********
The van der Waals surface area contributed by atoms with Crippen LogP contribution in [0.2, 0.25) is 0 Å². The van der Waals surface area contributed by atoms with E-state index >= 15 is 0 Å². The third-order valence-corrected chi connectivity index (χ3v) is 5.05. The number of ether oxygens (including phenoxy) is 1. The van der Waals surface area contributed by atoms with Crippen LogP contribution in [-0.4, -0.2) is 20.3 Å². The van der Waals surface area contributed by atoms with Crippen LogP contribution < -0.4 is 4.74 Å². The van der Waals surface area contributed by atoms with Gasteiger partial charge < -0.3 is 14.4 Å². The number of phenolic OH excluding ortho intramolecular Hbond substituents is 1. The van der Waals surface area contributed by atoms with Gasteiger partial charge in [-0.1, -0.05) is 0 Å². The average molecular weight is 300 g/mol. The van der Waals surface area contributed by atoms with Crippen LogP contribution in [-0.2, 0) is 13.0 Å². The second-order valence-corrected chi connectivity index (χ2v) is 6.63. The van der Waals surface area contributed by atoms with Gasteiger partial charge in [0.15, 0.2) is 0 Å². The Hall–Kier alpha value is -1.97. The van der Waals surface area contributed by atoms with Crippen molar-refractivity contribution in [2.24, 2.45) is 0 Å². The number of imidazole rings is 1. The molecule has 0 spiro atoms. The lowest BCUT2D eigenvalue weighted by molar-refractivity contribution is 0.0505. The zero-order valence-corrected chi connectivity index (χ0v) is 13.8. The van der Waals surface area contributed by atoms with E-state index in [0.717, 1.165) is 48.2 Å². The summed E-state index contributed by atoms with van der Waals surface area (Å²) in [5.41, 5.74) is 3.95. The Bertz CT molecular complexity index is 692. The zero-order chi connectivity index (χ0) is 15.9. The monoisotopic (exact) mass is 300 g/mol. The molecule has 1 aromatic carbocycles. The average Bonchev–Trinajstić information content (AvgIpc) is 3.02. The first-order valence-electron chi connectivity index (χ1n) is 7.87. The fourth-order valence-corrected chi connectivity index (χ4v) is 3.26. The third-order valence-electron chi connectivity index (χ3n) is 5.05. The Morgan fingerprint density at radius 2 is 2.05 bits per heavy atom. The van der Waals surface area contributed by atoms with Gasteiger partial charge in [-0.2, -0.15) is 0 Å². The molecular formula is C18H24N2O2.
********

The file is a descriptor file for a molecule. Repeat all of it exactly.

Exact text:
The van der Waals surface area contributed by atoms with Crippen LogP contribution in [0.2, 0.25) is 0 Å². The van der Waals surface area contributed by atoms with E-state index >= 15 is 0 Å². The third-order valence-corrected chi connectivity index (χ3v) is 5.05. The number of ether oxygens (including phenoxy) is 1. The van der Waals surface area contributed by atoms with Crippen LogP contribution in [-0.4, -0.2) is 20.3 Å². The van der Waals surface area contributed by atoms with Crippen LogP contribution < -0.4 is 4.74 Å². The van der Waals surface area contributed by atoms with Gasteiger partial charge < -0.3 is 14.4 Å². The number of phenolic OH excluding ortho intramolecular Hbond substituents is 1. The van der Waals surface area contributed by atoms with Gasteiger partial charge in [-0.1, -0.05) is 0 Å². The average molecular weight is 300 g/mol. The van der Waals surface area contributed by atoms with Crippen LogP contribution in [-0.2, 0) is 13.0 Å². The second-order valence-corrected chi connectivity index (χ2v) is 6.63. The van der Waals surface area contributed by atoms with Gasteiger partial charge in [0.15, 0.2) is 0 Å². The Hall–Kier alpha value is -1.97. The van der Waals surface area contributed by atoms with Crippen molar-refractivity contribution in [2.24, 2.45) is 0 Å². The number of imidazole rings is 1. The molecule has 0 spiro atoms. The lowest BCUT2D eigenvalue weighted by molar-refractivity contribution is 0.0505. The zero-order valence-corrected chi connectivity index (χ0v) is 13.8. The van der Waals surface area contributed by atoms with E-state index in [0.717, 1.165) is 48.2 Å². The summed E-state index contributed by atoms with van der Waals surface area (Å²) in [5.41, 5.74) is 3.95. The Bertz CT molecular complexity index is 692. The zero-order chi connectivity index (χ0) is 15.9. The monoisotopic (exact) mass is 300 g/mol. The molecule has 1 aromatic carbocycles. The average Bonchev–Trinajstić information content (AvgIpc) is 3.02. The first-order valence-electron chi connectivity index (χ1n) is 7.87. The fourth-order valence-corrected chi connectivity index (χ4v) is 3.26. The third-order valence-electron chi connectivity index (χ3n) is 5.05. The Morgan fingerprint density at radius 2 is 2.05 bits per heavy atom. The van der Waals surface area contributed by atoms with Gasteiger partial charge in [-0.2, -0.15) is 0 Å². The molecular formula is C18H24N2O2.